Diet and Constipation

Diet and Constipation

Constipation is when a child has hard bowel movements or when they do not go to the toilet regularly. There is a large variation in what will be a ‘normal’ bowel motion from one child to the next and the only time you need to worry about the consistency or frequency of your child’s bowel movements is if they are experiencing any other troubling symptoms at the same time. These symptoms can range from:

  • Regular abdominal pain
  • Straining when trying to pass bowel motions
  • Regular bloating and gas
  • Fluctuating between hard ‘rabbit dropping’ motions and loose watery motions
  • A reduction in appetite
  • General irritability

 

Your GP or Paediatrician will probably prescribe some laxatives to help your child empty their bowels more efficiently. If you find that these are not effective, or you are unable to stop these medications without the constipation coming back, it might be time to explore a dietary cause of their constipation.

Is my child’s diet causing their constipation?

When children are constipated, one of the common things to look at is the adequacy of both fibre and fluid in their diet.

Some great sources of fibre include:

  • Fruit
  • Vegetables
  • Wholegrain breads and cereals
  • Legumes such as baked beans, lentils etc
  • Nuts

 

Fluids should come predominantly from water with small amounts of milk being a good option too. Make sure cow’s milk intake is limited to a maximum of 500ml per day (for children over the age of 18 months) as having more than this can impact your child’s appetite at meal times.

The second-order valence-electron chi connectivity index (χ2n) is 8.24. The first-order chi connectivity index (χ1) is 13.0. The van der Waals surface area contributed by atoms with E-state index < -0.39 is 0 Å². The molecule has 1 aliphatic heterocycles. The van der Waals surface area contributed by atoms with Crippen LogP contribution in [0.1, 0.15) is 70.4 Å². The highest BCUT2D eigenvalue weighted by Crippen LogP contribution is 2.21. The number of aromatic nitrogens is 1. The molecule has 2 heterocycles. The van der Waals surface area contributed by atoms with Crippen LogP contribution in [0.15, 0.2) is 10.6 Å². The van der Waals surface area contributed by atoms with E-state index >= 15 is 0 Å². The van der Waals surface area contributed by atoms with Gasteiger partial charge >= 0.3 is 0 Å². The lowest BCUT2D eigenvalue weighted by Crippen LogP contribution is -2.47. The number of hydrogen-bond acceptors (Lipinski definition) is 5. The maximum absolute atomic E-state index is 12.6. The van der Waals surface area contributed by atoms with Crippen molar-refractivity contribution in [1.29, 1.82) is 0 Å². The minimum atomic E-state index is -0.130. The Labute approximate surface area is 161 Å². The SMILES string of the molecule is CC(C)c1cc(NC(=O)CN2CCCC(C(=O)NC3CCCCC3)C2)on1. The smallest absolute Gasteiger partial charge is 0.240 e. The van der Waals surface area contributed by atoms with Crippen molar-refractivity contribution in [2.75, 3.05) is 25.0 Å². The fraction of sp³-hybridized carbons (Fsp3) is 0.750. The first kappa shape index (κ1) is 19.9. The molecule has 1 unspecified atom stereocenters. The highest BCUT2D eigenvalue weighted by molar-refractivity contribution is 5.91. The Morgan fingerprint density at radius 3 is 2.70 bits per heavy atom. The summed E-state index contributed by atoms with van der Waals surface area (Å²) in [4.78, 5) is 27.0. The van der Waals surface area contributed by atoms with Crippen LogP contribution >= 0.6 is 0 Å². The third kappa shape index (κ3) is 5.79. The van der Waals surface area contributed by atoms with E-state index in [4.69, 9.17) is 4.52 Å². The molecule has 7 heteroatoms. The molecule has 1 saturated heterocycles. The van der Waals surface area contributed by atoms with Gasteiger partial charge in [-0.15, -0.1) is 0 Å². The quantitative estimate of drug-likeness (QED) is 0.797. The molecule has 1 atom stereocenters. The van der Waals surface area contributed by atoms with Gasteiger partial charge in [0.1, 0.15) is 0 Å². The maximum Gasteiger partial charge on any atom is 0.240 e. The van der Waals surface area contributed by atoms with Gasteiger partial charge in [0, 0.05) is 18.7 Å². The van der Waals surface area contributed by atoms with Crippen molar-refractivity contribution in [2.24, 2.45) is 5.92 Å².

How much fibre is enough fibre?

An easy way to work out how much fibre your child needs is to add 10 to their age. For example, if they are 4 years old, 4+10 =14g of fibre/day

Is a lack of fibre the only cause of constipation?

For some children, constipation is caused by a lack of fibre and fluid in their diet. Often foods like pears, prunes or prune juice will be suggested to assist a child to open their bowels. For other children though, constipation may be a sign of an underlying medical condition or food intolerance. If fibre and fluid do not help your child to open their bowels normally, it is a good idea to visit your GP or Paediatrician again to make sure there is no other cause of the constipation. If you get the all clear, a more tailored diet plan from your dietitian may be required to help them achieve normal bowel function and reduce or ideally stop, their laxative medications.

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